A Gay Pride Parade in Dublin, Ireland on June 25, 2011. Photo credit: William Murphy (CC-By-SA 2.0)
A Gay Pride Parade in Dublin, Ireland on June 25, 2011.
Photo credit: William Murphy (CC-By-SA 2.0)

Much of what is reported about sexual orientation and gender identity is suspect according to a new report published today by The New Atlantis. The report’s authors are Lawrence S. Mayer, M.B., M.S., Ph.D., a scholar in residence in the Department of Psychiatry at the Johns Hopkins University School of Medicine and a professor of statistics and biostatistics at Arizona State University, and Paul R. McHugh, M.D. is a professor of psychiatry and behavioral sciences at the Johns Hopkins University School of Medicine and was for twenty-five years the psychiatrist-in-chief at the Johns Hopkins Hospital.

Here are some of their key findings.

  • The understanding of sexual orientation as an innate, biologically fixed property of human beings — the idea that people are “born that way” — is not supported by scientific evidence.
  • While there is evidence that biological factors such as genes and hormones are associated with sexual behaviors and attractions, there are no compelling causal biological explanations for human sexual orientation. While minor differences in the brain structures and brain activity between homosexual and heterosexual individuals have been identified by researchers, such neurobiological findings do not demonstrate whether these differences are innate or are the result of environmental and psychological factors.
  • Longitudinal studies of adolescents suggest that sexual orientation may be quite fluid over the life course for some people, with one study estimating that as many as 80% of male adolescents who report same-sex attractions no longer do so as adults (although the extent to which this figure reflects actual changes in same-sex attractions and not just artifacts of the survey process has been contested by some researchers).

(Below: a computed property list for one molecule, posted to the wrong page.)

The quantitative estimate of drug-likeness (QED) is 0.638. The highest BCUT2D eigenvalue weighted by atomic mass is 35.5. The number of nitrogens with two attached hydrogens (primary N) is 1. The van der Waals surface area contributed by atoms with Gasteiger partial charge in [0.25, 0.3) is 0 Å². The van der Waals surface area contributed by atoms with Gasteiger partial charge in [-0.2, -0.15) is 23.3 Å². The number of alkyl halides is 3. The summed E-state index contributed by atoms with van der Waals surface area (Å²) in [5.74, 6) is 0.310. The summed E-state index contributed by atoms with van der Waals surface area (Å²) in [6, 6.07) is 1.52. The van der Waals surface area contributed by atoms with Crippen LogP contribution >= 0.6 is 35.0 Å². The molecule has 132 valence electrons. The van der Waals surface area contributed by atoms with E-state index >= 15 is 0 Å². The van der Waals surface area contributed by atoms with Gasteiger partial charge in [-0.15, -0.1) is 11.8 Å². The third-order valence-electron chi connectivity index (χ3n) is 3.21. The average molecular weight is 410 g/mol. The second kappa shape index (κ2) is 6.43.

• Compared to heterosexuals, non-heterosexuals are about two to three times as likely to have experienced childhood sexual abuse.
  • The hypothesis that gender identity is an innate, fixed property of human beings that is independent of biological sex — that a person might be “a man trapped in a woman’s body” or “a woman trapped in a man’s body” — is not supported by scientific evidence.
  • Studies comparing the brain structures of transgender and non-transgender individuals have demonstrated weak correlations between brain structure and cross-gender identification. These correlations do not provide any evidence for a neurobiological basis for cross-gender identification.
  • Compared to the general population, adults who have undergone sex-reassignment surgery continue to have a higher risk of experiencing poor mental health outcomes. One study found that, compared to controls, sex-reassigned individuals were about 5 times more likely to attempt suicide and about 19 times more likely to die by suicide.
  • Children are a special case when addressing transgender issues. Only a minority of children who experience cross-gender identification will continue to do so into adolescence or adulthood.
  • There is little scientific evidence for the therapeutic value of interventions that delay puberty or modify the secondary sex characteristics of adolescents, although some children may have improved psychological well-being if they are encouraged and supported in their cross-gender identification. There is no evidence that all children who express gender-atypical thoughts or behavior should be encouraged to become transgender.